Home stereo USB input suggestions, please

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I have a pretty good home stereo, I'm running two Adcom GFA555 II's bridged into mono, a Denon pre-amp and CD player who's make I can't remember right now. For anyone who's wondering, I have a pair of very efficient Klipsch F30's which will peel the paint off the walls when called upon to do so.

What I want to do is play MP3's via a USB stick and need some sort of interface that will put out a high quality audio signal to my pre-amp.

All I've been able to find is a DAC like this https://www.amazon.com/Cambridge-Au...rds=cambridge+audio+dac&qid=1607537194&sr=8-3

But this requires something like an iPod or other MP3 player to feed the digital data to the DAC.

What I would really like is a single component that will take the USB input, provide some form of interface to see the play list, jump around in the list should I choose to do so, and output a high quality audio signal.

Does anyone know if something like this actually exists or am I forced to go the MP3 player + DAC route?

Thanks
 
Can't you burn disks from your computer? You might have to convert the MP3's in the computer from the USB stick to something beside MP3 depending on the disc player specs. There are a lot of free programs on the internet that convert formats.
 
Can't you burn disks from your computer? You might have to convert the MP3's in the computer from the USB stick to something beside MP3 depending on the disc player specs. There are a lot of free programs on the internet that convert formats.


Thanks for answering.
I've done that lots of times. My CD player will not recognize anything other than audio files so burning a CD with MP3's won't work. A CD will only hold roughly 70 minutes of music in audio file format and part of what I would like to accomplish is having hours of music on hand like you can with a MP3 player. I just want it through my stereo.
 
iPod, (or similar), with an 3.5mm phono to RCA splitter to send the output to stereo RCA input. Some iPod/mp3 players might have a USB jack for loading files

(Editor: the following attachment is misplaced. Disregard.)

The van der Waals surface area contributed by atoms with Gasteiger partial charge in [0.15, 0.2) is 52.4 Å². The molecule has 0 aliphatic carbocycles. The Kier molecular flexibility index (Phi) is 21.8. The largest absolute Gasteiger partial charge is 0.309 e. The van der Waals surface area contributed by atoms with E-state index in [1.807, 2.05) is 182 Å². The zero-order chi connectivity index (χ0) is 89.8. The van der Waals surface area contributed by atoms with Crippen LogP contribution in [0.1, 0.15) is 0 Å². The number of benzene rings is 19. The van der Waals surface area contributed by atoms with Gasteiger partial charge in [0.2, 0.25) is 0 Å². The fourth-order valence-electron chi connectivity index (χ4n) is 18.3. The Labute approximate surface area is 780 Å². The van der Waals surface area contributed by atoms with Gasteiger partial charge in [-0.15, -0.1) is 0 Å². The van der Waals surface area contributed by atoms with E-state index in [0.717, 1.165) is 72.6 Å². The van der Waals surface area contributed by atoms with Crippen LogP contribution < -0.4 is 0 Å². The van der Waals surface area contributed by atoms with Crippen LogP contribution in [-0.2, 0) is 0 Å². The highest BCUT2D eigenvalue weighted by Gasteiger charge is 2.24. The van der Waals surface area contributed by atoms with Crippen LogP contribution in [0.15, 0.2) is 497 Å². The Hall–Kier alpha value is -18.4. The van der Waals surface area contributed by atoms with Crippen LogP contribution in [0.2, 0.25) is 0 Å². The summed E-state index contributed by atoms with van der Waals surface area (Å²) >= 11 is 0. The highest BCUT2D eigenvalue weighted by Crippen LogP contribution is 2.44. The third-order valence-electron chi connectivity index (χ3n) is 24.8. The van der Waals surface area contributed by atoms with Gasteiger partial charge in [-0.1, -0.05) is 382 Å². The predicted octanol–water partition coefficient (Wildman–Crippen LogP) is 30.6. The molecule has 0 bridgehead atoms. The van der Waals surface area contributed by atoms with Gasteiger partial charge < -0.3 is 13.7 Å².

You will still need an mp3 player which could be your phone or tablet.
 
My answer (for me) after a lot of research: ripped all 300+ CDs at high quality. Used ITunes, then transferred it all to a new IPod touch. Bought 3.5 to RCA cord, hooked up the touch to audio in on my Yamaha amp. No WiFi, no computer, only one type of software. I was told in order to use a thumb drive I would have to also connect my TV so I could have a screen to see what’s playing etc.


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Personally I'd run a tablet with the audio software through some thing like an Audiolab M-DAC or M-One.
This allows you to have touchscreen control as well as a decent DAC with multiple outputs and sound profiles settings you can adjust to your liking. As well some tablets can be remotely controlled by your phone or a remote.

P.S. good call on the Klipsch. I used to run a pair of La Scala's. They were the best things I ever hear music through.


Edit: The Schiit Audio Modi DAC seems like a quality unit if you don't need the sound profile adjustability.
 
P.S. good call on the Klipsch. I used to run a pair of La Scala's. They were the best things I ever hear music through.


Edit: The Schiit Audio Modi DAC seems like a quality unit if you don't need the sound profile adjustability.